Loud minority and silent majority

Why democracy has failed to flourish in Pakistan?

Loud minority and silent majority

Though Pakistan has been experiencing a fragile democratic system of government and since 2002 there has been a trend that elected governments could be seen completing their tenures, democracy as an institution has failed to flourish and evolve in the country. There are various reasons for the failure of democracy to evolve as an institution and these need to be looked into so that to predict the future of democracy in this country.

Each culture and institution, whether of the society or the state, evolves from the practices and customs of people of that society. Against this backdrop the foremost and underlying cause that democracy has not evolved in Pakistan is the incompatibility of the social structure of the country with the essence and values of a democratic culture. The nature of social structure, which comprises the social institutions, social values, social roles and social statuses, of Pakistan is largely undemocratic in form. A democratic culture primarily is based on the values of equality and equity, justice, freedom and individualism (together creating a culture of merit, inventiveness and amity). These values are hardly to be found in Pakistan’s social structure.

The social structure of Pakistan is profoundly tribal and ultraconservative in form. In such social structure, there is hardly any space for the above-mentioned democratic ideals to be attained. Such social structure is hierarchical in orientation which operates on the institutionalisation of traditional authorities like tribal and clannish chiefs and religious figures. That is the fundamental reason that symbols of traditional authorities like Khan, Malik, Chaudhry, Wadera and Sardar on the one hand and Imam on the other hand have been dominating the society through their societal power and influence to the exclusion of the masses and their consciously and freely-elected democratic and liberal leaders.

These symbols of traditional authorities have been working in collusion to entrench their power base and to ward off any challenge to it. As this challenge could only come from liberal and democratic figures, values and institutions under the umbrella of democratic political structure, tribal chieftains and clerical leadership have been trying their utmost to prevent democracy evolve.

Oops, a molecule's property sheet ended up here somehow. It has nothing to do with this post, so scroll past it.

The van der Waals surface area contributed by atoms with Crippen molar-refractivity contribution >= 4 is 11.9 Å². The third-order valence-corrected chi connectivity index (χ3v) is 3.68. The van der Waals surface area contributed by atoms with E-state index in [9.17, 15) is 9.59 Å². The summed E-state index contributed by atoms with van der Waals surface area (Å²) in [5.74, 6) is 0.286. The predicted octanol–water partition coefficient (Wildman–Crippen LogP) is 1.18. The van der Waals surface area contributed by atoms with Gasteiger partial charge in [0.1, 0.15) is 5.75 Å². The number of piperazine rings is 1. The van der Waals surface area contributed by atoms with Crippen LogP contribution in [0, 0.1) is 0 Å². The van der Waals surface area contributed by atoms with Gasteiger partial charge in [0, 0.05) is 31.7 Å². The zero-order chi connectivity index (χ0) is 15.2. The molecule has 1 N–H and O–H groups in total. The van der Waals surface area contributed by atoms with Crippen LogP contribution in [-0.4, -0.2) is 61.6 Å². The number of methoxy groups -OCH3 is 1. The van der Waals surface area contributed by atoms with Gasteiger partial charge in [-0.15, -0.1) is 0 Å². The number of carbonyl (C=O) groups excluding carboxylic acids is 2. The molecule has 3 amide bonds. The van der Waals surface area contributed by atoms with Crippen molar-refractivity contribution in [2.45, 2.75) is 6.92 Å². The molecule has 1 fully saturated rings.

Traditional authorities and elites have been successful in stunting the growth of democracy in Pakistani society. The success of traditional authorities in this connection has mainly been due to the strategy of traditional power brokers to infiltrate and dominate the institutions of democracy like the parliament, political parties and elected governments. Therefore, it is no surprise that most of Pakistani political parties have evolved into family-limited companies with politics their main business. Traditional authorities have used their power base to domineer the institutions of democracy. Thus the very institutions of democracy which could otherwise have been a guarantee of flourishing of democracy in Pakistan, have served as stumbling blocks in the evolution of democracy.

The social structure of Pakistan is profoundly tribal and ultraconservative in form. In such social structure, there is hardly any space for democratic ideals.

Institutions of a tribal culture intrinsically operate on the principle of inequality and top-down flow of power and authority. Therefore, the values of a tribal culture, like that of Pakistan, are incompatible, rather in conflict with the values of democracy. So in a society based on tribal principles equality is hard to be attained. Contrarily, democracy functions on the very principle of equality to all members of society and the state. For instance, every member of society and citizen of the state has only one vote to exercise and is expected to have equal opportunity of social and economic mobility.